A literally ‘sweet’ discovery was recently put forth by scientists at Johns Hopkins. Researchers reveal that with the help of an elaborate sleuthing system they developed, they could probe how cells seem to manage their own division. It came to light that common yet difficult-to-see sugar switches may probably be partly in control.
Scientists are of the opinion that this discovery may have implications for new treatments. This could be mainly due to the abundance of these previously unrecognized sugar switches and could be potential targets of manipulation by drugs. It should help in many treatments for a wide range of diseases inclusive of cancer.
Reportedly the team centered their attention and efforts on the apparatus that allowed a human cell to split into two. It was described as a complex biochemical machine that seemingly involving hundreds of proteins. The team revealed something much unlike conventional wisdom that until now inferred phosphates and chemical compounds containing the element phosphorus to hold the job of turning these proteins on and off thus determining if, how and when a cell divides.
The Johns Hopkins scientists instead claimed that another layer of regulation by a process of sugar-based protein modification named O-GlcNAcylation (pronounced O-glick-NAC-alation) could be present.
This sugar-based system seems as influential and ubiquitous a cell-division signaling pathway as its phosphate counterpart and, indeed, even plays a role in regulating phosphorylation itself,” mentions Chad Slawson, Ph.D., an author of the paper and research associate in the Department of Biological Chemistry, Johns Hopkins University School of Medicine.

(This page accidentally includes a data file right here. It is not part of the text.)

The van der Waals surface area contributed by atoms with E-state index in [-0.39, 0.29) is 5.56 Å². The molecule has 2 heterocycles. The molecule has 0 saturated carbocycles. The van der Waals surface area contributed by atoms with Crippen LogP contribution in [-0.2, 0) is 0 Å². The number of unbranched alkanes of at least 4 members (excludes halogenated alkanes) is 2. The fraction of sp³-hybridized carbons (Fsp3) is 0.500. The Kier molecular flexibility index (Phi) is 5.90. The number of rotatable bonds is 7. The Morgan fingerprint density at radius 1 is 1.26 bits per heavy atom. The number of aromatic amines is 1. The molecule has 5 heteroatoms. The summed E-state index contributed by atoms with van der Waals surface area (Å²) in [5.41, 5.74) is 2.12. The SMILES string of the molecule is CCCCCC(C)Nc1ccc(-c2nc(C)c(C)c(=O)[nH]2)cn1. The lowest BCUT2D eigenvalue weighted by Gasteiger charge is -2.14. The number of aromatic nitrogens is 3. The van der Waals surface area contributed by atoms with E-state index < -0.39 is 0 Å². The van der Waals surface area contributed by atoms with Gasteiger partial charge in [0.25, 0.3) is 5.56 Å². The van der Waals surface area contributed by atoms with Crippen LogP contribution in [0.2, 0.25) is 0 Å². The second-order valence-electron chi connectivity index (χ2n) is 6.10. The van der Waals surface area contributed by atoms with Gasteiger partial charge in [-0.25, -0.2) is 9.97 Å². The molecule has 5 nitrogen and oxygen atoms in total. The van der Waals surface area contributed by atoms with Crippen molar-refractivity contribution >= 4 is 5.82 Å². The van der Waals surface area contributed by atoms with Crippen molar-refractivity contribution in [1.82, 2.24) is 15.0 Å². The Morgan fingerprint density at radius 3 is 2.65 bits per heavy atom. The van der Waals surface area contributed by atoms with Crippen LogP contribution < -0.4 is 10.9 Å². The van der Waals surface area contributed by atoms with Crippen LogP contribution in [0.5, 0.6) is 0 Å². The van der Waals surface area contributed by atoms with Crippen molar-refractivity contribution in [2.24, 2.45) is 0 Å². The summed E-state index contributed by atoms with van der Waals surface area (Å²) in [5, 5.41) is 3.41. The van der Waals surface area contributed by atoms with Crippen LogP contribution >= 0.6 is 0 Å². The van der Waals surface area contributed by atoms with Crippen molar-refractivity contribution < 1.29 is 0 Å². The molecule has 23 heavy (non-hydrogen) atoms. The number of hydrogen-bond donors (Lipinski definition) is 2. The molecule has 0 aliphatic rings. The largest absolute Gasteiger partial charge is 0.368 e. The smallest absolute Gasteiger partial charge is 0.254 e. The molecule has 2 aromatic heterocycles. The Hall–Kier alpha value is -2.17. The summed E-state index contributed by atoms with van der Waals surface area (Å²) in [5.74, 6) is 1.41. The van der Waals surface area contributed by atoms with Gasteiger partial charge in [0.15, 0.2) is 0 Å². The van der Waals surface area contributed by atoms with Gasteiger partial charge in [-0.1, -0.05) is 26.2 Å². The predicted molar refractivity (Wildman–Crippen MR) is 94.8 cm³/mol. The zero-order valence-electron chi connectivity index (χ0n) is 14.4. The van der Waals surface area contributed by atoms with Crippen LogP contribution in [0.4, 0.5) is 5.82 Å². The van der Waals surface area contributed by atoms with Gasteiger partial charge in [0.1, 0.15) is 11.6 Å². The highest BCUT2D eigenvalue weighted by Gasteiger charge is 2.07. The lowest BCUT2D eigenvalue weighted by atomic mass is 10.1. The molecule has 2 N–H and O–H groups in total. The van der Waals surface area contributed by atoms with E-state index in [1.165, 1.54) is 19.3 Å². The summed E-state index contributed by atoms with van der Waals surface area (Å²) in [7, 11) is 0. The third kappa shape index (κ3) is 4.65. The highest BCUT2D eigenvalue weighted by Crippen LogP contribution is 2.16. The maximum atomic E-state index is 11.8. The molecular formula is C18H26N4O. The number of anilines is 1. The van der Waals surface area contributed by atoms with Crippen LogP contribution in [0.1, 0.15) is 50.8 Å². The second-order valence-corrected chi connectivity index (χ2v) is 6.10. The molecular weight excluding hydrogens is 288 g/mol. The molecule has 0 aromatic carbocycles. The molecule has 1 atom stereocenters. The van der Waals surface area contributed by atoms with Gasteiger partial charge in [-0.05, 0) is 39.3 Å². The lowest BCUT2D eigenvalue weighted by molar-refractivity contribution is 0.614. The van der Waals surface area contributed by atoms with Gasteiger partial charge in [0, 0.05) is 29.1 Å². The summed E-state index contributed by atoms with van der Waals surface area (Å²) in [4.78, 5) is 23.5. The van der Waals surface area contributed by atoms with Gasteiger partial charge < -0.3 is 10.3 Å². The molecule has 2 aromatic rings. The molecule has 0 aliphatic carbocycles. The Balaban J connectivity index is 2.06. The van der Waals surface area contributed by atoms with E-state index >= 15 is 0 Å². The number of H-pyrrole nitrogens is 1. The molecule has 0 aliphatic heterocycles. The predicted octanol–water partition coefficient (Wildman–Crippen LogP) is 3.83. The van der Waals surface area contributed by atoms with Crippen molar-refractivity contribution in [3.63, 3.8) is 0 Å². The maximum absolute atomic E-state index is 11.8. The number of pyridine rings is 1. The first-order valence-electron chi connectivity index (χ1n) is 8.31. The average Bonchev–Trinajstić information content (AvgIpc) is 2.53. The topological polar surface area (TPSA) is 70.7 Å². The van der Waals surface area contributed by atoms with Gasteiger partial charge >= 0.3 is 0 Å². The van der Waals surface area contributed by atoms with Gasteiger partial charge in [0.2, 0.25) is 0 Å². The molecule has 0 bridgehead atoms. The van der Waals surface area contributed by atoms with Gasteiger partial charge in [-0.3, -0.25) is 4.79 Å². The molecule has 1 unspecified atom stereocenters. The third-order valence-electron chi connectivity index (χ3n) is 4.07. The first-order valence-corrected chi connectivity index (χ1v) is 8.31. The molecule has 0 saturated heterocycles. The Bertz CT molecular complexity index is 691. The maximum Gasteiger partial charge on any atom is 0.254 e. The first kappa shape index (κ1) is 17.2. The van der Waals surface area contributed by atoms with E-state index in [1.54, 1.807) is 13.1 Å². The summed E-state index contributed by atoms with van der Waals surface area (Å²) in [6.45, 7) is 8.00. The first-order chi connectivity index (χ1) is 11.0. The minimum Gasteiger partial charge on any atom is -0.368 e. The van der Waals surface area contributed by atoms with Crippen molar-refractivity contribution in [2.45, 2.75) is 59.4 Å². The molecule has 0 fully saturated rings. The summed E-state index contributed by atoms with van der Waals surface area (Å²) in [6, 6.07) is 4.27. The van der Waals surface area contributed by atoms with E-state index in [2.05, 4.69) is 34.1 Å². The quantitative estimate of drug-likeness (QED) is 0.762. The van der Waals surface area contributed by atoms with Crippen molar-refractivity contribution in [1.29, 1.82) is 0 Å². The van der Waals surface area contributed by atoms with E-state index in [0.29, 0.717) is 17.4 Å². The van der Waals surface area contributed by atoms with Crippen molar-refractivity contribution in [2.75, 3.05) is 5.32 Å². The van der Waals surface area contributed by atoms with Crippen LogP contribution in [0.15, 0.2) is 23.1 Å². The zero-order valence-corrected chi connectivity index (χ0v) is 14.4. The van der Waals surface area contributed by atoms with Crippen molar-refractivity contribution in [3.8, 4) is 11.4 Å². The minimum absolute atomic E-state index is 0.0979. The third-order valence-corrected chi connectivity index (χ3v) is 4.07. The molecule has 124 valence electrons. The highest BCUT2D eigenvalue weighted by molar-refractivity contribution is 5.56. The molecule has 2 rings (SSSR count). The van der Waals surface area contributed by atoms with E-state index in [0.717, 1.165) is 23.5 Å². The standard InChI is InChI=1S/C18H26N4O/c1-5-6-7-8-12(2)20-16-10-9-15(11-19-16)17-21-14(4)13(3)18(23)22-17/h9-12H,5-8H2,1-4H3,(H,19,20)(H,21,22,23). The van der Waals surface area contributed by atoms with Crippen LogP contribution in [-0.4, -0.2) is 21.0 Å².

Apparently the innovative qualities of the sugar molecule, researchers employing standard physical techniques of detection such as mass spectrometry may find it to virtually imperceptible. Some attributes of the molecule include small dimensions, easily alterable and without an electric charge. Suspicion of sugar known as O-GlcNAc to play a part in cell division led the team to devise a protein-mapping scheme that took advantage of new mass spectrometric methods. The scientists revealed to have applied a combination of methods that included chemical modification and enrichment along with novel fragmentation technology.
These were applied to proteins that included the cell division machinery which could probably help figure out and analyze their molecular makeup. Identifying more than 150 sites where O-GlcNAc was attached, phosphates they found were apparently attached at more than 300 sites. The researchers observed that the O-GlcNAc molecule located near a phosphate site, or at the same site prevented the phosphate from attaching. Until O-GlcNAc detached, the proteins engaged in cell division were not phosphorylated and activated.
“I think of phosphorylation as a micro-switch that regulates the circuitry of cell division, and O-GlcNAcylation as the safety switch that regulates the microswitches,” remarks Gerald Hart, Ph.D., the DeLamar Professor and director of biological chemistry at the Johns Hopkins School of Medicine.
The use of a standard human cell line (HeLa cells) further allowed the scientists to uncover abnormalities when they disturbed the cell division process by addition of an extra O-GlcNAc. Though the cell’s chromosome-containing nuclei was found to divide normally, it was observed that the cells themselves didn’t divide. This appeared to have resulted in innumerable nuclei per cell. The condition known as polyploidy is apparently displayed by many cancer cells.
“As important as the discovery is to a deeper understanding of cell division,” Hart shares, “This extensive cross talk between O-GlcNAc and phosphorylation is paradigm-shifting in terms of signaling. Signaling is how a cell perceives its environment, and how it regulates its machinery in response to stimuli. The new sugar switches reveal that the cellular circuitry is much more complex than previously thought.”
Moreover, the researchers not only mapped O-GlcNAc and phosphorylation sites but also determined alterations in the cell division machinery. As per Hart, the chemical changes seem to function more like ‘dimmer’ switches, than simple on/off ones.
The findings appeared in the January 12 edition ofScience Signaling.